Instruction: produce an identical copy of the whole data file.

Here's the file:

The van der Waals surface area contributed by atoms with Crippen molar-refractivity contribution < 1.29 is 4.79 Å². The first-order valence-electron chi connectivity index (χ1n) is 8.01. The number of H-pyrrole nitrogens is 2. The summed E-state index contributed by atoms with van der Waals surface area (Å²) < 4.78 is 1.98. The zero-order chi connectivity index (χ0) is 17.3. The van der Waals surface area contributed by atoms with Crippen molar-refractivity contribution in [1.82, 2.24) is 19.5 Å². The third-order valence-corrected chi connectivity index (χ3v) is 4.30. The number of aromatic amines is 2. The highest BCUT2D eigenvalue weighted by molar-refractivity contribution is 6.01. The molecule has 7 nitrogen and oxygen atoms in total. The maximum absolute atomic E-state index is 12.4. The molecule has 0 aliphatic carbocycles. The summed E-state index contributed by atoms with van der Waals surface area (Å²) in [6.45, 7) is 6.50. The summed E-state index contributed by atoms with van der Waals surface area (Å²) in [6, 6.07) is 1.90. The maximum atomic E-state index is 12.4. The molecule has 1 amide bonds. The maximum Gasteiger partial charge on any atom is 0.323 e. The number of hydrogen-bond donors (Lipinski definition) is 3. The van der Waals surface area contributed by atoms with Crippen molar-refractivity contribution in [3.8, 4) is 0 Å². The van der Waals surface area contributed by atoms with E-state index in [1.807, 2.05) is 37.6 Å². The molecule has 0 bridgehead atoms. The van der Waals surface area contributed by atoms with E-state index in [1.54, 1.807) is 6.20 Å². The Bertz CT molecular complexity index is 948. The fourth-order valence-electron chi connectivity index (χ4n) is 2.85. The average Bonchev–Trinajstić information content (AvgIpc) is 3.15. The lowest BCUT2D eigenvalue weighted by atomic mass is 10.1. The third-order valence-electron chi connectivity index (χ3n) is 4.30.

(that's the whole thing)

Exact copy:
The van der Waals surface area contributed by atoms with Crippen molar-refractivity contribution < 1.29 is 4.79 Å². The first-order valence-electron chi connectivity index (χ1n) is 8.01. The number of H-pyrrole nitrogens is 2. The summed E-state index contributed by atoms with van der Waals surface area (Å²) < 4.78 is 1.98. The zero-order chi connectivity index (χ0) is 17.3. The van der Waals surface area contributed by atoms with Crippen molar-refractivity contribution in [1.82, 2.24) is 19.5 Å². The third-order valence-corrected chi connectivity index (χ3v) is 4.30. The number of aromatic amines is 2. The highest BCUT2D eigenvalue weighted by molar-refractivity contribution is 6.01. The molecule has 7 nitrogen and oxygen atoms in total. The maximum absolute atomic E-state index is 12.4. The molecule has 0 aliphatic carbocycles. The summed E-state index contributed by atoms with van der Waals surface area (Å²) in [6.45, 7) is 6.50. The summed E-state index contributed by atoms with van der Waals surface area (Å²) in [6, 6.07) is 1.90. The maximum atomic E-state index is 12.4. The molecule has 1 amide bonds. The maximum Gasteiger partial charge on any atom is 0.323 e. The number of hydrogen-bond donors (Lipinski definition) is 3. The van der Waals surface area contributed by atoms with Crippen molar-refractivity contribution in [3.8, 4) is 0 Å². The van der Waals surface area contributed by atoms with E-state index in [1.807, 2.05) is 37.6 Å². The molecule has 0 bridgehead atoms. The van der Waals surface area contributed by atoms with E-state index in [1.54, 1.807) is 6.20 Å². The Bertz CT molecular complexity index is 948. The fourth-order valence-electron chi connectivity index (χ4n) is 2.85. The average Bonchev–Trinajstić information content (AvgIpc) is 3.15. The lowest BCUT2D eigenvalue weighted by atomic mass is 10.1. The third-order valence-electron chi connectivity index (χ3n) is 4.30.